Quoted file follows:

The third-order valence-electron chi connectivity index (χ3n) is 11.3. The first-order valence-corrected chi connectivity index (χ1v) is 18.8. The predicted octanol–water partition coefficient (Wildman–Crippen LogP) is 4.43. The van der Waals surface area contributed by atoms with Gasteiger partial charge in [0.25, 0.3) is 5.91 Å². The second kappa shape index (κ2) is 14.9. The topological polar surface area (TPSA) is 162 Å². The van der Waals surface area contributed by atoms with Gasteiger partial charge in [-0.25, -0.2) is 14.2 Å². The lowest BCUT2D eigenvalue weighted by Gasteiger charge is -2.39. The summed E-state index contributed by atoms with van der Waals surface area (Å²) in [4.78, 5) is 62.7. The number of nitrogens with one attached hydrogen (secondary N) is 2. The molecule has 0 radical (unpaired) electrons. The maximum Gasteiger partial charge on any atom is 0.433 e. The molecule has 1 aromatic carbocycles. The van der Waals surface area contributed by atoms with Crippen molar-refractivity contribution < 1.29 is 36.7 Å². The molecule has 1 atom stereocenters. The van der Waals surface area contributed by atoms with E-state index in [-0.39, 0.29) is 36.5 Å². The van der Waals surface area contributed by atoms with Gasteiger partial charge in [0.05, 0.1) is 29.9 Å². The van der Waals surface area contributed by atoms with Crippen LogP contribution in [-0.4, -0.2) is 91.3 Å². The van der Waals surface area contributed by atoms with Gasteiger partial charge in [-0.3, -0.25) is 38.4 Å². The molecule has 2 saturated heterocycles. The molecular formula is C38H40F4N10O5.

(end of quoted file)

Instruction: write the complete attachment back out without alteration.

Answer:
The third-order valence-electron chi connectivity index (χ3n) is 11.3. The first-order valence-corrected chi connectivity index (χ1v) is 18.8. The predicted octanol–water partition coefficient (Wildman–Crippen LogP) is 4.43. The van der Waals surface area contributed by atoms with Gasteiger partial charge in [0.25, 0.3) is 5.91 Å². The second kappa shape index (κ2) is 14.9. The topological polar surface area (TPSA) is 162 Å². The van der Waals surface area contributed by atoms with Gasteiger partial charge in [-0.25, -0.2) is 14.2 Å². The lowest BCUT2D eigenvalue weighted by Gasteiger charge is -2.39. The summed E-state index contributed by atoms with van der Waals surface area (Å²) in [4.78, 5) is 62.7. The number of nitrogens with one attached hydrogen (secondary N) is 2. The molecule has 0 radical (unpaired) electrons. The maximum Gasteiger partial charge on any atom is 0.433 e. The molecule has 1 aromatic carbocycles. The van der Waals surface area contributed by atoms with Crippen molar-refractivity contribution < 1.29 is 36.7 Å². The molecule has 1 atom stereocenters. The van der Waals surface area contributed by atoms with E-state index in [-0.39, 0.29) is 36.5 Å². The van der Waals surface area contributed by atoms with Gasteiger partial charge in [0.05, 0.1) is 29.9 Å². The van der Waals surface area contributed by atoms with Crippen LogP contribution in [-0.4, -0.2) is 91.3 Å². The van der Waals surface area contributed by atoms with Gasteiger partial charge in [-0.3, -0.25) is 38.4 Å². The molecule has 2 saturated heterocycles. The molecular formula is C38H40F4N10O5.